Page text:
More students feeling sad or hopeless. More young people assessed for the risk of suicide. And, according to a nurse at the ETHS student health center, “an alarming rise in the rate of STI’s” (sexually transmitted infections).

Each of those trends by themselves would be alarming. Add them all together, along with the fear of catching potentially deadly COVID-19, and you can see how difficult the past two years have been for students and staff at Evanston Township High School (and, of course, at other schools as well).

On Monday night, the District 202 Board of Education was told of the distressing reality.

“The pandemic,” said Ida Joyce Sia, a nurse at the ETHS student health center, “has laid bare a lof of gaps in wellness.”

The need for both health services and health education, Sia said, is critical, because “a lot of students are not well.”

ETHS probably has more resources than do many schools. Thirty-two mental health professionals. An in-school medical clinic which stayed open for students, even when the ETHS building was otherwise closed and the students were on remote education. And a commitment to including social/emotional learning in the fabric of daily school life.

Principal Marcus Campbell, for example, said sometimes it’s been necessary to stop staff meetings or classes mid-stream and “talk about how we’re really feeling.”

We can’t be “acting like everything’s okay every day,” Campbell said, “because it’s not.”

School board member Pat Maunsell said the numbers presented Monday were “just overwhelming.”

A March, 2021 wellbeing study (mid-pandemic) found 30% of ETHS students reported feeling sad or hopeless most days for two weeks, so much so that they stopped doing some of their usual activities.

The same survey had found 106 students hospitalized for psychiatric reasons, which is actually down a bit from a previous study. But 26 of those students were hospitalized more than once, more than a 100% jump.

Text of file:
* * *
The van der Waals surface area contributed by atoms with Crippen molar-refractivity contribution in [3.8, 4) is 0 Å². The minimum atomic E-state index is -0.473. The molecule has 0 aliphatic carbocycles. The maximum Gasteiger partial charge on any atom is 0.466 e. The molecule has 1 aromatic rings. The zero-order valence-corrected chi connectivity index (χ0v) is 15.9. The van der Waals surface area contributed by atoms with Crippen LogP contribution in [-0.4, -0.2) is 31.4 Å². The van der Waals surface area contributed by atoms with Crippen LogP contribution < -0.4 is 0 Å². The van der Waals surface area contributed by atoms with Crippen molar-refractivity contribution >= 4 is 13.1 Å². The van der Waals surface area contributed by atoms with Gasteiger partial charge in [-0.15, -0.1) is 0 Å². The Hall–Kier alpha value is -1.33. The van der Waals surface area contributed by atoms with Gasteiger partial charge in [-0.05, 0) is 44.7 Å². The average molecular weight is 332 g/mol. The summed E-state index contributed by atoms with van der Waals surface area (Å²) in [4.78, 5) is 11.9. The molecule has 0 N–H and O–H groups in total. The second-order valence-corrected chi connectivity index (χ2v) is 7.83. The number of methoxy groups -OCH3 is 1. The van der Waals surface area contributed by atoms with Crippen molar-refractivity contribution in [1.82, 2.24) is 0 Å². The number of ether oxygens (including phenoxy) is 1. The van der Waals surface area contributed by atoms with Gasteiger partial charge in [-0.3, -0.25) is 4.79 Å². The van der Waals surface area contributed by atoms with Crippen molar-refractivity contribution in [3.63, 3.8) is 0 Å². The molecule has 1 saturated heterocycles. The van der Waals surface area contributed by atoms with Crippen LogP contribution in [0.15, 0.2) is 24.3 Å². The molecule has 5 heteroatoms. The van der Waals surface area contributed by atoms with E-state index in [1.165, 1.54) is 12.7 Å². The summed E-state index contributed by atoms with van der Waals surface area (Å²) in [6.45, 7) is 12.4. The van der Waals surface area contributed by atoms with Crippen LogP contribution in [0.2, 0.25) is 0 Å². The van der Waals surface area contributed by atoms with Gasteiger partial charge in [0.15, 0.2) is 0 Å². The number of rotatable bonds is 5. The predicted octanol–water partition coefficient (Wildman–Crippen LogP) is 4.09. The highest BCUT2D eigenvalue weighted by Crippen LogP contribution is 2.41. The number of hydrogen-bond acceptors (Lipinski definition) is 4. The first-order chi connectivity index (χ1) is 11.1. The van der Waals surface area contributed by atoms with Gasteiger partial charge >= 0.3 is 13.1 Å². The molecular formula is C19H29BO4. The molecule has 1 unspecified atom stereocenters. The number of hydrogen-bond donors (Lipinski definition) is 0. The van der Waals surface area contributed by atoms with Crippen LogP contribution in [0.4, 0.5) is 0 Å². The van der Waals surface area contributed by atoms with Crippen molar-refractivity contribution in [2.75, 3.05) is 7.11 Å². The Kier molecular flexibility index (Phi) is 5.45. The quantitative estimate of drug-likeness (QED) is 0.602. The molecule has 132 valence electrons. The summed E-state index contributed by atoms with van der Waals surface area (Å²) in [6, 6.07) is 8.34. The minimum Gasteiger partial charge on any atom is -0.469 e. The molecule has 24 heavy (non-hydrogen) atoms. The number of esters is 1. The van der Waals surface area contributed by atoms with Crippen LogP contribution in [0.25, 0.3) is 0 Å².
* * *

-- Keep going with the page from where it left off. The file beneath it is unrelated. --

There has been a 71% increase in suicide risk assessments for students in the first semester of school year 2022 versus 2020. But ETHS is now seeing some progress. In the third quarter of this school year, suicide assessments are down 75% from the same period in 2020.

ETHS has a variety of wellness programs available and just completed a depression and suicide prevention overview for the entire freshman class.

There are programs for specific groups, such as one called “Black, Brown, and Breathing.”

Two new social work positions have been added, along with two more case managers.

Associate Principal Taya Kinzie said ETHS is “committed to a culture of care,” but it’s not easy.

While 84% of students in the 2021 survey said they never or rarely abused substances in the prior year, obviously some had and still do.

The survey showed white students (21%) more likely to abuse than either African-American (7%), Hispanic (11%) or Asian (11%) young people. The highest rate was among white females, at 24%.

Taking in all the data, Kinzie said ETHS is not planning a “return to the previous ways or an old normal.” Things just won’t snap back as COVID diminishes.

Using the numbers as a guide and the programs to work with students and staff, she stated, ETHS will “reinvent itself continually.”

Jeff Hirsh joined the Evanston Now reporting team in 2020 after a 40-year award-winning career as a broadcast journalist in Cincinnati, Ohio.

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